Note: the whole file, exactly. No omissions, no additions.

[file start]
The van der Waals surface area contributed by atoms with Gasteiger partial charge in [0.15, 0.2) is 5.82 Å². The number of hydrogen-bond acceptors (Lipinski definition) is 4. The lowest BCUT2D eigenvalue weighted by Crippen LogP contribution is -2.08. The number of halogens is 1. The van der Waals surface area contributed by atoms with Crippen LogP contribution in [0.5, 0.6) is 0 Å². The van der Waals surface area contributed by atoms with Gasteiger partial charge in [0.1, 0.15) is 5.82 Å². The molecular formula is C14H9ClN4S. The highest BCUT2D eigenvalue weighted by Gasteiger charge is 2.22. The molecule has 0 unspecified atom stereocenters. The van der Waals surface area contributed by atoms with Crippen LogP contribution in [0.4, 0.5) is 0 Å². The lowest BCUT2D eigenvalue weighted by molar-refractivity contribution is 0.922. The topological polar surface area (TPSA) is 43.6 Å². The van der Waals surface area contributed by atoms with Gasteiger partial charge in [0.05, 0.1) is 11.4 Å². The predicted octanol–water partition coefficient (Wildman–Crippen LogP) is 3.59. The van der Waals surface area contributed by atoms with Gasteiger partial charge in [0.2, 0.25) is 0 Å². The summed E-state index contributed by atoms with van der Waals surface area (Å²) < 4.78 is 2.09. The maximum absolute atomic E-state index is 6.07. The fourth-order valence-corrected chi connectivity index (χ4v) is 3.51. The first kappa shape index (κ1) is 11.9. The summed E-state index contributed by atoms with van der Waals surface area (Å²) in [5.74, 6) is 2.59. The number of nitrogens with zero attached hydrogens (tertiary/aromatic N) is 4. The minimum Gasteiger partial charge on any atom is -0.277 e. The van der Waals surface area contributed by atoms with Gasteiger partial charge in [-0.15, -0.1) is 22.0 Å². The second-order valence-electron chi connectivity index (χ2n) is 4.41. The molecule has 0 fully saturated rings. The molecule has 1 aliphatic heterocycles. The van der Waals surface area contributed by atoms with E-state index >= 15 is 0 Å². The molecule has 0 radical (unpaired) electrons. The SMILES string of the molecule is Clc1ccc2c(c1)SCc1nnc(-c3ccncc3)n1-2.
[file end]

The van der Waals surface area contributed by atoms with Gasteiger partial charge in [0.15, 0.2) is 5.82 Å². The number of hydrogen-bond acceptors (Lipinski definition) is 4. The lowest BCUT2D eigenvalue weighted by Crippen LogP contribution is -2.08. The number of halogens is 1. The van der Waals surface area contributed by atoms with Crippen LogP contribution in [0.5, 0.6) is 0 Å². The van der Waals surface area contributed by atoms with Gasteiger partial charge in [0.1, 0.15) is 5.82 Å². The molecular formula is C14H9ClN4S. The highest BCUT2D eigenvalue weighted by Gasteiger charge is 2.22. The molecule has 0 unspecified atom stereocenters. The van der Waals surface area contributed by atoms with Crippen LogP contribution in [0.4, 0.5) is 0 Å². The lowest BCUT2D eigenvalue weighted by molar-refractivity contribution is 0.922. The topological polar surface area (TPSA) is 43.6 Å². The van der Waals surface area contributed by atoms with Gasteiger partial charge in [0.05, 0.1) is 11.4 Å². The predicted octanol–water partition coefficient (Wildman–Crippen LogP) is 3.59. The van der Waals surface area contributed by atoms with Gasteiger partial charge in [0.2, 0.25) is 0 Å². The summed E-state index contributed by atoms with van der Waals surface area (Å²) < 4.78 is 2.09. The maximum absolute atomic E-state index is 6.07. The fourth-order valence-corrected chi connectivity index (χ4v) is 3.51. The first kappa shape index (κ1) is 11.9. The summed E-state index contributed by atoms with van der Waals surface area (Å²) in [5.74, 6) is 2.59. The number of nitrogens with zero attached hydrogens (tertiary/aromatic N) is 4. The minimum Gasteiger partial charge on any atom is -0.277 e. The van der Waals surface area contributed by atoms with Gasteiger partial charge in [-0.15, -0.1) is 22.0 Å². The second-order valence-electron chi connectivity index (χ2n) is 4.41. The molecule has 0 fully saturated rings. The molecule has 1 aliphatic heterocycles. The van der Waals surface area contributed by atoms with E-state index >= 15 is 0 Å². The molecule has 0 radical (unpaired) electrons. The SMILES string of the molecule is Clc1ccc2c(c1)SCc1nnc(-c3ccncc3)n1-2.